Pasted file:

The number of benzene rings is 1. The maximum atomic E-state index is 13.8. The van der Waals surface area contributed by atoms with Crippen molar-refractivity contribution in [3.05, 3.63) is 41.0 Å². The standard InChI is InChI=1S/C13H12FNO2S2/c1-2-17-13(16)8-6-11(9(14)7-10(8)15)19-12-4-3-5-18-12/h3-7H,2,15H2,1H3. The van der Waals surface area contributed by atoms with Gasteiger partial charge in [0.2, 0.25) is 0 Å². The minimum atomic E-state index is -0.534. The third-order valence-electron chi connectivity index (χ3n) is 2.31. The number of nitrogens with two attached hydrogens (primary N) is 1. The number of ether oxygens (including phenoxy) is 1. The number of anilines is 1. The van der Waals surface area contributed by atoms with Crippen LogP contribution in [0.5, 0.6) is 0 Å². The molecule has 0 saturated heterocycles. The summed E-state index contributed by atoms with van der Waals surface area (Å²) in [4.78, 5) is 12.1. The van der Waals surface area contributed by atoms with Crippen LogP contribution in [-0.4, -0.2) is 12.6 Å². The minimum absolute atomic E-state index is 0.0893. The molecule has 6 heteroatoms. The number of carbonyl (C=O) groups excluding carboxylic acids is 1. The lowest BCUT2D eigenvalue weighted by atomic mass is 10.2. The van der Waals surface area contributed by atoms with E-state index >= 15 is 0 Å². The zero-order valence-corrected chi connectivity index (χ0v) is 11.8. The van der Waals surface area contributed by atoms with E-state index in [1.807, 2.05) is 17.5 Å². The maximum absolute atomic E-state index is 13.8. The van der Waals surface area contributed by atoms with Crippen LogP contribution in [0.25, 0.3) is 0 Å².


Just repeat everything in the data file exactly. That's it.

The number of benzene rings is 1. The maximum atomic E-state index is 13.8. The van der Waals surface area contributed by atoms with Crippen molar-refractivity contribution in [3.05, 3.63) is 41.0 Å². The standard InChI is InChI=1S/C13H12FNO2S2/c1-2-17-13(16)8-6-11(9(14)7-10(8)15)19-12-4-3-5-18-12/h3-7H,2,15H2,1H3. The van der Waals surface area contributed by atoms with Gasteiger partial charge in [0.2, 0.25) is 0 Å². The minimum atomic E-state index is -0.534. The third-order valence-electron chi connectivity index (χ3n) is 2.31. The number of nitrogens with two attached hydrogens (primary N) is 1. The number of ether oxygens (including phenoxy) is 1. The number of anilines is 1. The van der Waals surface area contributed by atoms with Crippen LogP contribution in [0.5, 0.6) is 0 Å². The molecule has 0 saturated heterocycles. The summed E-state index contributed by atoms with van der Waals surface area (Å²) in [4.78, 5) is 12.1. The van der Waals surface area contributed by atoms with Crippen LogP contribution in [-0.4, -0.2) is 12.6 Å². The minimum absolute atomic E-state index is 0.0893. The molecule has 6 heteroatoms. The number of carbonyl (C=O) groups excluding carboxylic acids is 1. The lowest BCUT2D eigenvalue weighted by atomic mass is 10.2. The van der Waals surface area contributed by atoms with E-state index >= 15 is 0 Å². The zero-order valence-corrected chi connectivity index (χ0v) is 11.8. The van der Waals surface area contributed by atoms with E-state index in [1.807, 2.05) is 17.5 Å². The maximum absolute atomic E-state index is 13.8. The van der Waals surface area contributed by atoms with Crippen LogP contribution in [0.25, 0.3) is 0 Å².